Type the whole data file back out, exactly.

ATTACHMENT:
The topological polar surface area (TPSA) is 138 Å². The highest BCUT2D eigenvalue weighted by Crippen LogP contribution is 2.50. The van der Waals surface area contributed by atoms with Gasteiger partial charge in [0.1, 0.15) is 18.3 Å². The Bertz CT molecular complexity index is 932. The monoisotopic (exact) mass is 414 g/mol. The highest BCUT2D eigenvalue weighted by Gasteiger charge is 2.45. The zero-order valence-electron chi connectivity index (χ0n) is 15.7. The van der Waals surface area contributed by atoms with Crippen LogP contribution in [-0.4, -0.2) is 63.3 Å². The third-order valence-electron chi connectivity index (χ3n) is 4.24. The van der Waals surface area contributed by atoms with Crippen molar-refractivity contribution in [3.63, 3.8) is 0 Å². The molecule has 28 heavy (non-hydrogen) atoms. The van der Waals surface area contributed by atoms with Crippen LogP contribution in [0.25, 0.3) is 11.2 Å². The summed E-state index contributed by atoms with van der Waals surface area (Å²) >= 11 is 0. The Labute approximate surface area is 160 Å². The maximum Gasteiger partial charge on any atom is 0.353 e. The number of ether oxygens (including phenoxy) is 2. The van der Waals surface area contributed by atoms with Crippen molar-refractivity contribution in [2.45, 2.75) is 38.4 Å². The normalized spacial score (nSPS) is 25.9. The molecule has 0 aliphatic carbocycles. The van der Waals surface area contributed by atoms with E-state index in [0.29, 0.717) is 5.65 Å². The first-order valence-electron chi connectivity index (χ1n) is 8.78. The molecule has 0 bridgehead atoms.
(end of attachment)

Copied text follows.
The topological polar surface area (TPSA) is 138 Å². The highest BCUT2D eigenvalue weighted by Crippen LogP contribution is 2.50. The van der Waals surface area contributed by atoms with Gasteiger partial charge in [0.1, 0.15) is 18.3 Å². The Bertz CT molecular complexity index is 932. The monoisotopic (exact) mass is 414 g/mol. The highest BCUT2D eigenvalue weighted by Gasteiger charge is 2.45. The zero-order valence-electron chi connectivity index (χ0n) is 15.7. The van der Waals surface area contributed by atoms with Crippen LogP contribution in [-0.4, -0.2) is 63.3 Å². The third-order valence-electron chi connectivity index (χ3n) is 4.24. The van der Waals surface area contributed by atoms with Crippen molar-refractivity contribution in [3.63, 3.8) is 0 Å². The molecule has 28 heavy (non-hydrogen) atoms. The van der Waals surface area contributed by atoms with Crippen LogP contribution in [0.25, 0.3) is 11.2 Å². The summed E-state index contributed by atoms with van der Waals surface area (Å²) >= 11 is 0. The Labute approximate surface area is 160 Å². The maximum Gasteiger partial charge on any atom is 0.353 e. The number of ether oxygens (including phenoxy) is 2. The van der Waals surface area contributed by atoms with Crippen molar-refractivity contribution in [2.45, 2.75) is 38.4 Å². The normalized spacial score (nSPS) is 25.9. The molecule has 0 aliphatic carbocycles. The van der Waals surface area contributed by atoms with E-state index in [0.29, 0.717) is 5.65 Å². The first-order valence-electron chi connectivity index (χ1n) is 8.78. The molecule has 0 bridgehead atoms.